A PIL that unravelled one of India's biggest scamsAugust 28, 2010
Itanagar: Bamang Tago, a civil rights leader, did not have the faintest idea that a PIL (public interest litigation) he filed way back in 2004 could eventually unravel one of India's biggest frauds involving over Rs.1,000 crore ($213 million) of government funds allegedly pocketed by a clique of politicians-bureaucrats-contractors in Arunachal Pradesh.
"I knew it was a big food scandal in the public distribution system (PDS), but never realised it would be of this magnitude and that political bigwigs are involved," Tago, chairperson of the Arunachal Citizens' Rights (ACR), told IANS, days after former chief minister Gegong Apang was arrested in connection with the scam.
Tago and another public leader, Domin Loya, filed PIL June 13, 2004, at the Gauhati High Court, claiming that locals of Arunachal Pradesh were not getting any foodgrains under the PDS and accused the government of selling all items available under the PDS in the black market in adjoining Assam.
"Probably this would be one of India's biggest ever scams," Tago said.
Civil rights campaigners claim the scam took place from 1990 onwards. Apang was chief minister when the PIL was filed.
Six years down the line, the claims of a big food scandal levelled by Tago and Loya proved right - Apang was arrested Tuesday by sleuths of the Special Investigation Cell (SIC), a specially constituted state agency probing the scam under the direct supervision of Gauhati High Court.
"Apang's arrest could be just the tip of the iceberg and we firmly believe many more political heavyweights, bureaucrats and contractors would come under the SIC net and eventually the scam could well cross the Rs.1,000-crore figure," Tago said.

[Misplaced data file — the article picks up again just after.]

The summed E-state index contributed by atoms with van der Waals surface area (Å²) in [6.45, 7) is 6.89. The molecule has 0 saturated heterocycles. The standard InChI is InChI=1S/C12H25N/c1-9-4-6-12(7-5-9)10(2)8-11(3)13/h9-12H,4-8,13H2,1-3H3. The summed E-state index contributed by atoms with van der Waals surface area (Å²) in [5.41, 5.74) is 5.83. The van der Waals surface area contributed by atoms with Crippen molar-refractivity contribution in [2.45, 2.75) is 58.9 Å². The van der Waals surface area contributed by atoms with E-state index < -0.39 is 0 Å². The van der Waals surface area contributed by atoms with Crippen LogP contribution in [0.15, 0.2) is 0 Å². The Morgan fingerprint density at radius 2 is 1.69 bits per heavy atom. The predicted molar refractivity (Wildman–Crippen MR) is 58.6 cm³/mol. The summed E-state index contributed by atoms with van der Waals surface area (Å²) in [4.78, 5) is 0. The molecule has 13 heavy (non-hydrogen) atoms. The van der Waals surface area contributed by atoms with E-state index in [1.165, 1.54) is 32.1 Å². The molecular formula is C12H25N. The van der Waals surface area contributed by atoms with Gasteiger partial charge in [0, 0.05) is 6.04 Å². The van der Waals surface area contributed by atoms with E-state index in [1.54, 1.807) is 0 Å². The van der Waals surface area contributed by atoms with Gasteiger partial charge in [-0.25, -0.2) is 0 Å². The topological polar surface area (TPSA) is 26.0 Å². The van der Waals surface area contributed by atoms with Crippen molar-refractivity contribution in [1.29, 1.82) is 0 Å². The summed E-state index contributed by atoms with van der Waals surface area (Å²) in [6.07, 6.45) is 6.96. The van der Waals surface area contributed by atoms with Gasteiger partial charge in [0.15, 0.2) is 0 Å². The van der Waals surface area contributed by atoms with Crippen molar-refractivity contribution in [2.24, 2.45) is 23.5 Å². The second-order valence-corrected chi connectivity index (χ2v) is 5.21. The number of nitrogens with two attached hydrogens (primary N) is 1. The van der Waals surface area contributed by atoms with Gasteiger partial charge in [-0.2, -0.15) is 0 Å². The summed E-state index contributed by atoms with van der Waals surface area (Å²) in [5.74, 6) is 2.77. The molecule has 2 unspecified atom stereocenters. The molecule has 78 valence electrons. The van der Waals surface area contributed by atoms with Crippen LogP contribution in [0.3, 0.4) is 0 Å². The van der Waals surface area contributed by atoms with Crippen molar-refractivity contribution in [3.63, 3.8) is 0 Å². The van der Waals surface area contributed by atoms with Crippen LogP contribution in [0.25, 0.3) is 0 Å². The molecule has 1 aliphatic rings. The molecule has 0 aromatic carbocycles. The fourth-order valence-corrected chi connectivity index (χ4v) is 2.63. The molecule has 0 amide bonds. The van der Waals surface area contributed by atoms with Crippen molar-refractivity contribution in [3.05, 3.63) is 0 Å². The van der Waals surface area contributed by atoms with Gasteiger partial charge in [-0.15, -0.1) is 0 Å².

It was not a smooth probe though. The SIC was constituted by the state government in May 2005 and the investigation made very little progress until June 2007.
"The Gauhati High Court on June 15, 2007, ordered the SIC to speed up the probe and entrusted the investigating officer to directly report the progress to the court," Tago told IANS.
The probe continued with about 50 people, including Apang, chargesheeted. A number of bureaucrats and contractors were also named in the chargesheet filed by the SIC.
So what was the scam and how did it take place?
The scam was in the form of false and fraudulent transport subsidy bills which were cleared without financial concurrence, besides inflated bills for procuring items.
"Hills Transport Subsidy can only be claimed for foodgrains like rice and wheat, but bills were paid for sugar and other items to the tune of crores," an SIC official said.
During the period 1999 to 2006 (when Apang was chief minister) more than Rs.1,000 crore were spent on PDS, while it was just Rs.24 crore during the period from 2006 to 2010 (till June) despite the population going up to one million from 800,000 in 1999.
"The discrepancies in figures clearly indicate the magnitude of the corruption," Tago said. "More than Rs.1,000 crore were claimed and disbursed without any financial concurrence by the state government."
The SIC probe revealed that the then secretary, civil supplies, opened a savings account at Allahabad Bank, Guwahati, for carrying out financial transactions with contractors even though the secretary does not have such financial powers to do so.
Apang, meanwhile, is trying to disassociate from the scam, saying it was a political conspiracy against him.
"The SIC is directly under the control of the Gauhati High Court and so the question of the state government interfering simply does not arise. Apang's allegations are baseless," senior minister and Arunachal Pradesh government spokesperson Jarbom Gamlin said.